Microchip’s USB parts
Need an MCU with on-board USB controller? Microchip has upped the ante by lowering the cost and form factor.
I didn’t have enough time to see much of the ESC show floor in Boston last month, being tied up in talks and meetings. ST was giving out their STM32 F3 evaluation board (based on the ARM Cortex M3), which includes a MEMS gryo and compass. I’m dying to give this a whirl and will report on it later.
It seemed that most of the semi vendors were promoting Cortex M-series parts. If you’re not familiar with these devices, look into them. They’ve become very important, and offer a nice range of performance. The M0 and M0+ are low-end 32 bitters, while the most powerful of the family, the M4, even includes limited (the four arithmetic functions and sqrt) hardware floating point.
But while vendors touted their 32 bit parts Microchip introduced 15 more additions to their dizzying array of eight-bit PIC parts. Normally it’s hard to get interested in a few more MCUs, but these are a bit different.
All have an USB controller built-in, and all are targeted at applications that need this communications protocol. By itself, on-board USB is hardly unique. But there are a few interesting twists.
For instance, like so many MCUs today these devices can run from a whole smorgasbord of clock sources, including an internal oscillator adjusted at Microchip’s factory. You know how drifty these crystal-free oscillators are.
Here’s the cool part: to achieve the 0.25% accuracy needed by USB communications there’s an Active Clock Tuning (ACT) mode which watches USB transmissions from the host computer to continuously retune the MCU’s oscillator. Essentially they shift the timing burden to the host. That saves some money and PCB real estate, which can be important in the low-end applications that these parts enable.
Though available in a variety of packages running to 100 pins, some of the parts are offered in 14 pin TSSOP pinouts. (They are one of the few companies to continue to sell MCUs in DIP form, and a 14 pin DIP is available). Or, select a 16 lead QFN to shrink your entire processor cum USB to 4 x 4 mm. That opens a host of interesting applications: devices where space rules, where the entire product might live within the USB connector. Or even disposable devices.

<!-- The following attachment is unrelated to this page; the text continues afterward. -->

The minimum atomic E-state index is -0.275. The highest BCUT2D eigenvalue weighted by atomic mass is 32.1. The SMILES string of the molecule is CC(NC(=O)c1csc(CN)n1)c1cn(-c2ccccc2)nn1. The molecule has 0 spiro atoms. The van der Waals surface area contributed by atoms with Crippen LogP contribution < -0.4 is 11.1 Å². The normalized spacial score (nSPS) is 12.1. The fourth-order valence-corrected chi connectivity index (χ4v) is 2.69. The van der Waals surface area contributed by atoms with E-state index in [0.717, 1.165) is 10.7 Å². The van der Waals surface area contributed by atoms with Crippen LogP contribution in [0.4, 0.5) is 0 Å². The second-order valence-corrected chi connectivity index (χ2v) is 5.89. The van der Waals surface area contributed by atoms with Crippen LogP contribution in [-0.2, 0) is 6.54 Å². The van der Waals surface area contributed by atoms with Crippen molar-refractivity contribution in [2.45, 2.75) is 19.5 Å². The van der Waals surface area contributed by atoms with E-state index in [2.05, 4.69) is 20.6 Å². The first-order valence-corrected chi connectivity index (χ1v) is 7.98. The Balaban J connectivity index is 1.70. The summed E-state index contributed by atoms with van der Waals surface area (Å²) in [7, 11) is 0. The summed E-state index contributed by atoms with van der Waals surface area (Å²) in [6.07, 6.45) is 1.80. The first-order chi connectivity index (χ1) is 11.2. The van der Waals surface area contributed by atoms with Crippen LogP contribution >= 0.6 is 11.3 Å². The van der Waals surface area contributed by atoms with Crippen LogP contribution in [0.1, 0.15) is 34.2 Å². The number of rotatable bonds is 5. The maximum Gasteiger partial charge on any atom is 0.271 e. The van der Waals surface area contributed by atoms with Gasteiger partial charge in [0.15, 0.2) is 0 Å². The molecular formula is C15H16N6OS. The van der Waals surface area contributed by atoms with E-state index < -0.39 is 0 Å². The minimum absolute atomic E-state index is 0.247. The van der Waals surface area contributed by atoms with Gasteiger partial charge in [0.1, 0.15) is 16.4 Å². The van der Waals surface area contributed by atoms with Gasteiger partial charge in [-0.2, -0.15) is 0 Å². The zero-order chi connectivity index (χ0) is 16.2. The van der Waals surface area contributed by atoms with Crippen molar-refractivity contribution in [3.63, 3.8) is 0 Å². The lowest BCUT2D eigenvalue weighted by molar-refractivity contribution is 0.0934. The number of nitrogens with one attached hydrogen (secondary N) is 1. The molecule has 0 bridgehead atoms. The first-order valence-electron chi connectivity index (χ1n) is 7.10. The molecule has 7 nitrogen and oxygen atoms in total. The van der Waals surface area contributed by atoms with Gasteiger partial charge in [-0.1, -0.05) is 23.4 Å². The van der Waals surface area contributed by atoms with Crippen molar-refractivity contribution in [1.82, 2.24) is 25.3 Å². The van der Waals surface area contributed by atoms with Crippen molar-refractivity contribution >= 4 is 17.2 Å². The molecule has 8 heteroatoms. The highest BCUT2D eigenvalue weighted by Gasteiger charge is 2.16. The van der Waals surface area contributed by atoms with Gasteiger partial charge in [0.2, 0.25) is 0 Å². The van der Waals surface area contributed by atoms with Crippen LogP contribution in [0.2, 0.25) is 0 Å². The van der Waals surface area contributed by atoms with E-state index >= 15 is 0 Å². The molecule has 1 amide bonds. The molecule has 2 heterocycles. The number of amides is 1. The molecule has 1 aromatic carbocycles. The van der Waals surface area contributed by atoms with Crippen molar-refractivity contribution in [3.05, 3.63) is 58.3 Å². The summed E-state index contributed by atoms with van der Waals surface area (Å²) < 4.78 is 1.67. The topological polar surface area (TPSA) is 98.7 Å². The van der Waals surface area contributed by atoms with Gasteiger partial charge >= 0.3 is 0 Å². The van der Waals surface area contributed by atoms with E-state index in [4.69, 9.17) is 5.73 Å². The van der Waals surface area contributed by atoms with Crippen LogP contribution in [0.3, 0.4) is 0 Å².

The company makes a complete USB stack available for free. It eats about 6 KB of flash.
Of course there are gobs of peripherals and memory configurations depending on the selected part. The datasheet that describes these for the lowest-end variant is a scary 418 pages long.
Who sells the lowest-power microcontroller? Comparisons are tough to make since companies use different metrics, but my take is that Microchip’s XLP (eXtreme Low Power) parts are ahead of the pack. Sucking only 20 nA in sleep mode and 35 uA/MHz when active, the company claims these processors can run for two decades (!) on a single CR2032.
That’s a long time. If the CPU were asleep essentially all of the time the 20 nA it consumes is equivalent to a 150 Megohm resistor at the CR2032’s nominal 3 volts. An article Embedded.com claims that PCBs which are well-cleaned can still exhibit leakages of 10 nA to “nearby” (whatever that means) nodes.
Back in the pre-micro days the place I worked as an electronics technician made an instrument that held a voltage in a cap in an op-amp’s feedback loop. We found that if the cap itself were not cleaned it leaked terribly. And even the type of solvent used to clean the cap and board could worsen leakage by an order of magnitude. So, tying this somewhat anecdotal evidence together, that 10 nA leakage might be 100 nA or so, five times worse than the 20 nA the MCU needs.
The moral: for decades of power on a single battery count on cleaning the board, and probably even the battery, carefully and with the right solvent. (I won’t make any recommendations as there are a lot of laws regulating these today. But consumer-style alcohol won’t do it). Keep the system away from dirt and humidity. It’s hard to imagine a 4 x 4 mm USB solution. But I suspect even more unimaginable applications will result.
Jack G. Ganssle is a lecturer and consultant on embedded development issues. He conducts seminars on embedded systems and helps companies with their embedded challenges. Contact him at firstname.lastname@example.org. His website is www.ganssle.com.